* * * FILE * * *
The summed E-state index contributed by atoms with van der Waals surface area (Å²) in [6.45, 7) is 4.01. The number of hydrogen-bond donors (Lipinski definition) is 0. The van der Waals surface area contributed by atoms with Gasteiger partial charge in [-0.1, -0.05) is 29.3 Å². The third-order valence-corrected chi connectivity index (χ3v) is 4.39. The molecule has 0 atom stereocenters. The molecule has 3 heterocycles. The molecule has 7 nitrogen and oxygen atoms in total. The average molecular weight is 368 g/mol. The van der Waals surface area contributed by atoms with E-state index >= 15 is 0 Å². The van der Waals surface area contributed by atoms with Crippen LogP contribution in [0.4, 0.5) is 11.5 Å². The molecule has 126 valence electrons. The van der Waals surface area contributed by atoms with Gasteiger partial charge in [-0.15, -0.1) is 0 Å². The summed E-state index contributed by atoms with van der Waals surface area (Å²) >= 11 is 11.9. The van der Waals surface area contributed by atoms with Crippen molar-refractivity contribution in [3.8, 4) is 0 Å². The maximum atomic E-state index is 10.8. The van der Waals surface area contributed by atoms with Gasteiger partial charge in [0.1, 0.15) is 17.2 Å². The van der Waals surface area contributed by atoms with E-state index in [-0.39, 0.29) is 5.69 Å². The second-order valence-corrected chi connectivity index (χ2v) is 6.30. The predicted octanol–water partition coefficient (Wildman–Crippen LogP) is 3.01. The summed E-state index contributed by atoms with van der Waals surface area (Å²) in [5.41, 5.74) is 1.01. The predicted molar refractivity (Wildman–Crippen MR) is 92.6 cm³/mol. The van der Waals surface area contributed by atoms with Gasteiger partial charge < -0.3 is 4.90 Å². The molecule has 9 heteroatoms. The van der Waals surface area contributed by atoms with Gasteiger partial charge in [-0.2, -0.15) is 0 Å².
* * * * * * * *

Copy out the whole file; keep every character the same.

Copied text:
The summed E-state index contributed by atoms with van der Waals surface area (Å²) in [6.45, 7) is 4.01. The number of hydrogen-bond donors (Lipinski definition) is 0. The van der Waals surface area contributed by atoms with Gasteiger partial charge in [-0.1, -0.05) is 29.3 Å². The third-order valence-corrected chi connectivity index (χ3v) is 4.39. The molecule has 0 atom stereocenters. The molecule has 3 heterocycles. The molecule has 7 nitrogen and oxygen atoms in total. The average molecular weight is 368 g/mol. The van der Waals surface area contributed by atoms with E-state index >= 15 is 0 Å². The van der Waals surface area contributed by atoms with Crippen LogP contribution in [0.4, 0.5) is 11.5 Å². The molecule has 126 valence electrons. The van der Waals surface area contributed by atoms with Gasteiger partial charge in [-0.15, -0.1) is 0 Å². The summed E-state index contributed by atoms with van der Waals surface area (Å²) >= 11 is 11.9. The van der Waals surface area contributed by atoms with Crippen molar-refractivity contribution in [3.8, 4) is 0 Å². The maximum atomic E-state index is 10.8. The van der Waals surface area contributed by atoms with Gasteiger partial charge in [0.1, 0.15) is 17.2 Å². The van der Waals surface area contributed by atoms with E-state index in [-0.39, 0.29) is 5.69 Å². The second-order valence-corrected chi connectivity index (χ2v) is 6.30. The predicted octanol–water partition coefficient (Wildman–Crippen LogP) is 3.01. The summed E-state index contributed by atoms with van der Waals surface area (Å²) in [5.41, 5.74) is 1.01. The predicted molar refractivity (Wildman–Crippen MR) is 92.6 cm³/mol. The van der Waals surface area contributed by atoms with Gasteiger partial charge < -0.3 is 4.90 Å². The molecule has 9 heteroatoms. The van der Waals surface area contributed by atoms with Gasteiger partial charge in [-0.2, -0.15) is 0 Å².